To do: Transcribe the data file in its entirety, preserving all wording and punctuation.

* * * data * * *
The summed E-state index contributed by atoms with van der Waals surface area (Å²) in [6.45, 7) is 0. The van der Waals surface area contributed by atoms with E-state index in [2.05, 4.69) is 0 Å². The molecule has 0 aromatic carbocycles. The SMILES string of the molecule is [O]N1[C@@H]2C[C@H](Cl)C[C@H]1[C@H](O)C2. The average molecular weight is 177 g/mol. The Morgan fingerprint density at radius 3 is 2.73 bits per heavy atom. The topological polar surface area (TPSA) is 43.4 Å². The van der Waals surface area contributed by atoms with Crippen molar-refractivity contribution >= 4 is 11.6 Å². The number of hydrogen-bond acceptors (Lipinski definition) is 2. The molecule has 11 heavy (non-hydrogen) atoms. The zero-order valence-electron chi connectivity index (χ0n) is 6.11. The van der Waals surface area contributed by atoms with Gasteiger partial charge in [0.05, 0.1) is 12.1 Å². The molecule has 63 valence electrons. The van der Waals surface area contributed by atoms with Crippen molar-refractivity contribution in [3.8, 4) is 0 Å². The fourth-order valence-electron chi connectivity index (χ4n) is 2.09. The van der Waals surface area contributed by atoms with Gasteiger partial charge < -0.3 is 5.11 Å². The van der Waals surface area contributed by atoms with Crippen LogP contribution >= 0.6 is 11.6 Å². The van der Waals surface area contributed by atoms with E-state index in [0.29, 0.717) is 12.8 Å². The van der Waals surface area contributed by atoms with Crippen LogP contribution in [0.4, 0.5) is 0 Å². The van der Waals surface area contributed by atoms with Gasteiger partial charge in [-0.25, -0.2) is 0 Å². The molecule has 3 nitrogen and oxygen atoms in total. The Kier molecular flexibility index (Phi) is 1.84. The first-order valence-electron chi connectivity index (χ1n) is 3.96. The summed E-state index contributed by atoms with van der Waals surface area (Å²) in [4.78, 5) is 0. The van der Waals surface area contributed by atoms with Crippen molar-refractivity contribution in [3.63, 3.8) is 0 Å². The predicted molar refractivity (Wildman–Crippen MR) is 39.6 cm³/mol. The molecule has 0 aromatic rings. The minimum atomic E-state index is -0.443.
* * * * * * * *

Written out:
The summed E-state index contributed by atoms with van der Waals surface area (Å²) in [6.45, 7) is 0. The van der Waals surface area contributed by atoms with E-state index in [2.05, 4.69) is 0 Å². The molecule has 0 aromatic carbocycles. The SMILES string of the molecule is [O]N1[C@@H]2C[C@H](Cl)C[C@H]1[C@H](O)C2. The average molecular weight is 177 g/mol. The Morgan fingerprint density at radius 3 is 2.73 bits per heavy atom. The topological polar surface area (TPSA) is 43.4 Å². The van der Waals surface area contributed by atoms with Crippen molar-refractivity contribution >= 4 is 11.6 Å². The number of hydrogen-bond acceptors (Lipinski definition) is 2. The molecule has 11 heavy (non-hydrogen) atoms. The zero-order valence-electron chi connectivity index (χ0n) is 6.11. The van der Waals surface area contributed by atoms with Gasteiger partial charge in [0.05, 0.1) is 12.1 Å². The molecule has 63 valence electrons. The van der Waals surface area contributed by atoms with Crippen molar-refractivity contribution in [3.8, 4) is 0 Å². The fourth-order valence-electron chi connectivity index (χ4n) is 2.09. The van der Waals surface area contributed by atoms with Gasteiger partial charge < -0.3 is 5.11 Å². The van der Waals surface area contributed by atoms with Crippen LogP contribution >= 0.6 is 11.6 Å². The van der Waals surface area contributed by atoms with E-state index in [0.29, 0.717) is 12.8 Å². The van der Waals surface area contributed by atoms with Crippen LogP contribution in [0.4, 0.5) is 0 Å². The van der Waals surface area contributed by atoms with Gasteiger partial charge in [-0.25, -0.2) is 0 Å². The molecule has 3 nitrogen and oxygen atoms in total. The Kier molecular flexibility index (Phi) is 1.84. The first-order valence-electron chi connectivity index (χ1n) is 3.96. The summed E-state index contributed by atoms with van der Waals surface area (Å²) in [4.78, 5) is 0. The van der Waals surface area contributed by atoms with Crippen molar-refractivity contribution in [3.63, 3.8) is 0 Å². The predicted molar refractivity (Wildman–Crippen MR) is 39.6 cm³/mol. The molecule has 0 aromatic rings. The minimum atomic E-state index is -0.443.